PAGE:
Pan Macmillan, Mantle|3 May 2018 |603 pages|e-book |Review copy|4*
I found the beginning of this book hard to follow and slow-going with the introduction of several different characters, and I wasn’t entirely clear how they all interacted. Fortunately there is a list of characters at the beginning of the book, but it’s a bit distracting having to keep referring to it. Once I had sorted out who was who I became engrossed in the story. It’s a complicated story of war, conspiracies, love, betrayal, forgery, torture and family secrets.
It’s centred on the Joubert family, Catholics living in Carcassonne and Piet Reydon, one of the Huguenot leaders. Bernard Joubert, a bookseller had been imprisoned accused of being a traitor and a heretic, when he let slip information about a secret will, the importance of which only becomes clear later on. He is traumatised by his experience and withdraws into himself. His oldest daughter Minou receives a message, sealed with a distinctive family crest, it contains just five words: SHE KNOWS THAT YOU LIVE. She doesn’t understand what this means and unable to speak to her father puts it out of her mind for the time being. Piet, meanwhile is on a dangerous mission in Carcassone to further the Huguenot cause and finds his life is in danger from the priest Vidal, formerly his friend, and is helped by Minou and her younger brother, Aimeric to escape.
Bernard suffering from the torture he endured leaves Carcassone and travels to the small village of Puivert, after persuading Minou, who has fallen in love with Piet, to go with Aimeric to Toulouse where the their aunt and uncle live thinking they would be safer there. But Toulouse is being torn apart by the warring factions, putting them all in terrible danger. Alis, their little sister left in Carcassone with a servant and family friend also finds herself in great danger when Blanche de Bruyere, the ruthless Chatelaine of Puivert arrives in search of Minou.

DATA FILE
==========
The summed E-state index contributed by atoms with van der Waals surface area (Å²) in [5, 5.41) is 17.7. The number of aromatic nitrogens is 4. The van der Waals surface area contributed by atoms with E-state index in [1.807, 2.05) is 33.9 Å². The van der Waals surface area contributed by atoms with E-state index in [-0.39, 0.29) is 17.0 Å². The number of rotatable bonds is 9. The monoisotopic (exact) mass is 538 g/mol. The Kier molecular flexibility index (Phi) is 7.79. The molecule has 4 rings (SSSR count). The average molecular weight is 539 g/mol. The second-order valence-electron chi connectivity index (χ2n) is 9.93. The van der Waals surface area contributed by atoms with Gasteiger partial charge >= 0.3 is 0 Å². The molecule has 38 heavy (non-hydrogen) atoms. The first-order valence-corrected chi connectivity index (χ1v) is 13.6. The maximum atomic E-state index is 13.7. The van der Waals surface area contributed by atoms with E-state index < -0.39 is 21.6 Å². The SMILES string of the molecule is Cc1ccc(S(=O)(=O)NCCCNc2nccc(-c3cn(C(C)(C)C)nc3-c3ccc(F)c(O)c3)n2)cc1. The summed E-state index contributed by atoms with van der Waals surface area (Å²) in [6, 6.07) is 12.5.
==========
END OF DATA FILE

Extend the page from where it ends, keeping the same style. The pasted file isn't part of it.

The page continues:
With a large cast of characters, a few stand out, in particular Minou, a resourceful young woman, her aunt, Madame Salvadora Boussay, outwardly a meek woman dominated by her husband but as the story progresses she is shown as a much stronger personality, and then my favourite, clever little Alis, much braver than any of her family realised.
So, having started slowly, The Burning Chambers develops into a fast moving story, with engaging characters, set in a convincing historical background and ending with a dramatic climax as the secrets of the past are finally revealed. The book ends with an epilogue telling of events ten years later and hinting at what may follow in the next book in the trilogy and also in the final book set in South Africa.
Many thanks to Pan Macmillan, Mantle for a review copy via NetGalley.